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Hawley, J. G.
Non-air-breathing diesel submarine engines
New Interpretations in Naval History; Selected papers from the Eleventh Naval History Symposium
R. W. Lowe and L. Bogle, B. VanDeMark and M. Yu
Naval Institute Press, Annapolis, Maryland, 2001, pp. 339-350

Accession No.1924


"Since its original conception in 1901, various forms of non-air breathing diesel submarine engines have been proposed designed, and developed to various degrees of technological advancement. In the majority of cases, the development emphasis has been focused towards its use onboard manned military vessels for the enhancement of underwater endurance greater than that possible with secondary batteries.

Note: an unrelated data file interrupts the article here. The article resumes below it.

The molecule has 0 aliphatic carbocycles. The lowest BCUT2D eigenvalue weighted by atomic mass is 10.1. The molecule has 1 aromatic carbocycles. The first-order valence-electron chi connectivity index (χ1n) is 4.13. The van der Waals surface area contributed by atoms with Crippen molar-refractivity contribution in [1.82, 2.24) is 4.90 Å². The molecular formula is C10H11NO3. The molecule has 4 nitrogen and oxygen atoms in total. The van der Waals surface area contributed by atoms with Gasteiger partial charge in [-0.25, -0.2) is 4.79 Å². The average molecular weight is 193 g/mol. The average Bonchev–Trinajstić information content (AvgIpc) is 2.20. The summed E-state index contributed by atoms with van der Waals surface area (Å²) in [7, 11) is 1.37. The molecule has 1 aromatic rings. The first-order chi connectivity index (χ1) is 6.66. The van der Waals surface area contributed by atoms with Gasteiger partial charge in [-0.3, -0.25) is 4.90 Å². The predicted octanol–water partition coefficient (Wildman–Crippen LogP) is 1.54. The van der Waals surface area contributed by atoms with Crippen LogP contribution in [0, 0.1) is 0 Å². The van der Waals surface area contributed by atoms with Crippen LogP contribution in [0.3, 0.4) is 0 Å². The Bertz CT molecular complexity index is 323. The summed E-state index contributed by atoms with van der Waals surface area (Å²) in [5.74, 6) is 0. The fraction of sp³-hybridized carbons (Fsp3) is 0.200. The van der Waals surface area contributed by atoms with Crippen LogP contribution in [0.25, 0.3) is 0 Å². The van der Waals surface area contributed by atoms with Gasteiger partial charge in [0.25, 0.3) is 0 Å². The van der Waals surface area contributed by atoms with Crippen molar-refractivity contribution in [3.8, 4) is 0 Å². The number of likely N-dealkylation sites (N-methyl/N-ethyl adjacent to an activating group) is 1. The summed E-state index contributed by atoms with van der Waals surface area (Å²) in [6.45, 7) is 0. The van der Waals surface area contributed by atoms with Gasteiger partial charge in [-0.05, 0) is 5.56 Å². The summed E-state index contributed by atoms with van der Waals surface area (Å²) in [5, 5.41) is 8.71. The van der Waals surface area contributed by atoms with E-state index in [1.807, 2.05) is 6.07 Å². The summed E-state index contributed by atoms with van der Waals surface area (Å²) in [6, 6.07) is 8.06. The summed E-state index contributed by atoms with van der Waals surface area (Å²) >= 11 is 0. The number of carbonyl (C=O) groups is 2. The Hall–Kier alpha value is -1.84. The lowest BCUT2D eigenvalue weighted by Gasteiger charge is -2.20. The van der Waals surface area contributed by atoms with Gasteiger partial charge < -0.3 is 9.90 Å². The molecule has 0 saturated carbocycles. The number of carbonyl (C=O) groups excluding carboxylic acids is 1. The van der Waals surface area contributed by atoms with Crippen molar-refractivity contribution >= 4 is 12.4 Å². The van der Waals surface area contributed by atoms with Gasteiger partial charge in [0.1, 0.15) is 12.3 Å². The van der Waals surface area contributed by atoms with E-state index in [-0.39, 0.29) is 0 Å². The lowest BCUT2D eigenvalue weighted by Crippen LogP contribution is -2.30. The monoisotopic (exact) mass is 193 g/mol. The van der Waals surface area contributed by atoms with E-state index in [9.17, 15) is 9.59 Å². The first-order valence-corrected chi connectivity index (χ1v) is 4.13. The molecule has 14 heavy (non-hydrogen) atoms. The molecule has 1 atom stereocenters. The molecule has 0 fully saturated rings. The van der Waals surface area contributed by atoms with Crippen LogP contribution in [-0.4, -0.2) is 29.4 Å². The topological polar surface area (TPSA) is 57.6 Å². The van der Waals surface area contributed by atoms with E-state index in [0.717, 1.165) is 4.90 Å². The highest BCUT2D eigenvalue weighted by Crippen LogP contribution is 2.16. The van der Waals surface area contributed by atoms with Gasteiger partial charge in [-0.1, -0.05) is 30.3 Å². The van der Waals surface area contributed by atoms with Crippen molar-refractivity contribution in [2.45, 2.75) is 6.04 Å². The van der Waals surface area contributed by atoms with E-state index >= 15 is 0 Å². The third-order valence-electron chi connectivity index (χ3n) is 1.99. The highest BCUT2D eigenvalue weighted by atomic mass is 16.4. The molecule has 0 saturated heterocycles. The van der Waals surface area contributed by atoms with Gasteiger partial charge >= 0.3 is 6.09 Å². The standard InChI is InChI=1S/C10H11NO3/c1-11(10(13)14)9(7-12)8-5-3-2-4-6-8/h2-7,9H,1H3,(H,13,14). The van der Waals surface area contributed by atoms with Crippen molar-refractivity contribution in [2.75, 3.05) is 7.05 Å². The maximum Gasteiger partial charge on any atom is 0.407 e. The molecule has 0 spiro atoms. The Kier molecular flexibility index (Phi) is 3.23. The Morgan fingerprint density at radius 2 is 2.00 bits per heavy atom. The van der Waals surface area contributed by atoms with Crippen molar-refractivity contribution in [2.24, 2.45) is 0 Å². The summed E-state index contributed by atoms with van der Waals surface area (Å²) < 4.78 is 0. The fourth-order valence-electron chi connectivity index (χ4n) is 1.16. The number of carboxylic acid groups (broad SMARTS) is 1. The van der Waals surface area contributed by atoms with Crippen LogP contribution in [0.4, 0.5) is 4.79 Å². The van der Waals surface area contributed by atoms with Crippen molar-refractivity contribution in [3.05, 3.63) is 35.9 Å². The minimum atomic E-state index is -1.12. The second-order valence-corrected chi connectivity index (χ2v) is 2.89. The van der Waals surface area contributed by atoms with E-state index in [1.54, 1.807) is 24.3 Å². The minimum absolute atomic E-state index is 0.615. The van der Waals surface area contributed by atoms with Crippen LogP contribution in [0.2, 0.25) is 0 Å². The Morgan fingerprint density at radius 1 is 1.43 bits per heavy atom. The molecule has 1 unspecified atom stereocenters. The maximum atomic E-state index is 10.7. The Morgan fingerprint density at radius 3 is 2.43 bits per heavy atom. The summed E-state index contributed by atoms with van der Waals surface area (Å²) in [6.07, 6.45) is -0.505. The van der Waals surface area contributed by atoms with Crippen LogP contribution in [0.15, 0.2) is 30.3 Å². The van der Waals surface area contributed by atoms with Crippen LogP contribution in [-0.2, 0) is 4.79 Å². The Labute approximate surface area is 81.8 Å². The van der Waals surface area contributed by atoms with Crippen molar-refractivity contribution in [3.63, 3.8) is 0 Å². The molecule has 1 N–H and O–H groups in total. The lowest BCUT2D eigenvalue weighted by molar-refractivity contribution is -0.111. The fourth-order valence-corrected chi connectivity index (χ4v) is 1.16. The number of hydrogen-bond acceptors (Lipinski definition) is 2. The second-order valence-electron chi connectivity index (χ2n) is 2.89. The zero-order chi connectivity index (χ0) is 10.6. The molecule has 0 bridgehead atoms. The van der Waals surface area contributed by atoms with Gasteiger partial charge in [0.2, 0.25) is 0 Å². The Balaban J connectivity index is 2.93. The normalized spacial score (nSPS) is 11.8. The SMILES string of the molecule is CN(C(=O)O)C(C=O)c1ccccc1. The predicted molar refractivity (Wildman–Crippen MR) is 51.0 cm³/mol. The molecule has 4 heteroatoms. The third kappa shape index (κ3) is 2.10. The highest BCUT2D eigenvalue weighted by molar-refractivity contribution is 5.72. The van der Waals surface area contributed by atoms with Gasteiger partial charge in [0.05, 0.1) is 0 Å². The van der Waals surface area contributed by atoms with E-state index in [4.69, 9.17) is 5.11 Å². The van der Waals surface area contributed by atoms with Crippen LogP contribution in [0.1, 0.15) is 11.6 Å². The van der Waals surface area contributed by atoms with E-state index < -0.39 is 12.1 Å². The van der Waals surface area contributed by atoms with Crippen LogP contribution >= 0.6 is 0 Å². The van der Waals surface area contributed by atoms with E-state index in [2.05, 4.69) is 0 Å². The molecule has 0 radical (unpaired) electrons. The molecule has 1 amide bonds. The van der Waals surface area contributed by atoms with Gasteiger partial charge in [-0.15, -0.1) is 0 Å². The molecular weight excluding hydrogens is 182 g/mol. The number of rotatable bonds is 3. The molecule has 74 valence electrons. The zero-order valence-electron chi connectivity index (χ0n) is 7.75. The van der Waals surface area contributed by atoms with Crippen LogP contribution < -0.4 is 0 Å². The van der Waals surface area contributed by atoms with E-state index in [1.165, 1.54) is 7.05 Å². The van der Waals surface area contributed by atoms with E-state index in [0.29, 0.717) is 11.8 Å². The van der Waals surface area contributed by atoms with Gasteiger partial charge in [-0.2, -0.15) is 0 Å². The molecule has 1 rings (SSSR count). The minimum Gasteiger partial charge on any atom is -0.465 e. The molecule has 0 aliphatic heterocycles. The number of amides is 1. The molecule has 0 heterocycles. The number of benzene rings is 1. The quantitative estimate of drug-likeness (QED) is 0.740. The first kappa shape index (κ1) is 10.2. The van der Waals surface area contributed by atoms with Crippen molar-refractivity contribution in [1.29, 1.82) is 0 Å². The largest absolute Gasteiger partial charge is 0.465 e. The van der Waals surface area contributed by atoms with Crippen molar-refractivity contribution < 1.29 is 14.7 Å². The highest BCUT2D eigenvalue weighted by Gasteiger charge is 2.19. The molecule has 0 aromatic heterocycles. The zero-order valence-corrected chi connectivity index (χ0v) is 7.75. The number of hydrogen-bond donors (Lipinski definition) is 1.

The other major non-air systems that have been considered include the steam and Stirling engines, closed cycle gas turbines, and fuel cells systems. Nuclear energy has provided the ultimate answer to underwater endurance from the energy storage point-of-view but, for a number of reasons, it cannot be used by all navies for underwater applications.

This paper presents an account of the historical development of the non-air-breathing diesel submarine engine from its early conception to the present day."

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